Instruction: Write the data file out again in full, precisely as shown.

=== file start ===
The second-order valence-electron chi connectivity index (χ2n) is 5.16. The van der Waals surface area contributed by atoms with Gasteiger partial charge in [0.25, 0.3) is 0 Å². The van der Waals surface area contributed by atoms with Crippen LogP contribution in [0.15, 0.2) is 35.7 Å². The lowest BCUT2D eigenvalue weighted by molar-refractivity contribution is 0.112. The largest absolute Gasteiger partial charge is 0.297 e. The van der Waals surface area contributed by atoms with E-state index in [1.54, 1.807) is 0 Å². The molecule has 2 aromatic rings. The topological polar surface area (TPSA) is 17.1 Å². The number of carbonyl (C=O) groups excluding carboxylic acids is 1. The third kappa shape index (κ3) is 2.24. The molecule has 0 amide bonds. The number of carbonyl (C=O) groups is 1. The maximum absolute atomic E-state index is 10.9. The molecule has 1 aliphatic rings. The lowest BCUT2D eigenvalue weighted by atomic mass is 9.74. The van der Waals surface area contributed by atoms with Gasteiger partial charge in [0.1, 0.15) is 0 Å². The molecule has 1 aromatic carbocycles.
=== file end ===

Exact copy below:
The second-order valence-electron chi connectivity index (χ2n) is 5.16. The van der Waals surface area contributed by atoms with Gasteiger partial charge in [0.25, 0.3) is 0 Å². The van der Waals surface area contributed by atoms with Crippen LogP contribution in [0.15, 0.2) is 35.7 Å². The lowest BCUT2D eigenvalue weighted by molar-refractivity contribution is 0.112. The largest absolute Gasteiger partial charge is 0.297 e. The van der Waals surface area contributed by atoms with E-state index in [1.54, 1.807) is 0 Å². The molecule has 2 aromatic rings. The topological polar surface area (TPSA) is 17.1 Å². The number of carbonyl (C=O) groups excluding carboxylic acids is 1. The third kappa shape index (κ3) is 2.24. The molecule has 0 amide bonds. The number of carbonyl (C=O) groups is 1. The maximum absolute atomic E-state index is 10.9. The molecule has 1 aliphatic rings. The lowest BCUT2D eigenvalue weighted by atomic mass is 9.74. The van der Waals surface area contributed by atoms with Gasteiger partial charge in [0.1, 0.15) is 0 Å². The molecule has 1 aromatic carbocycles.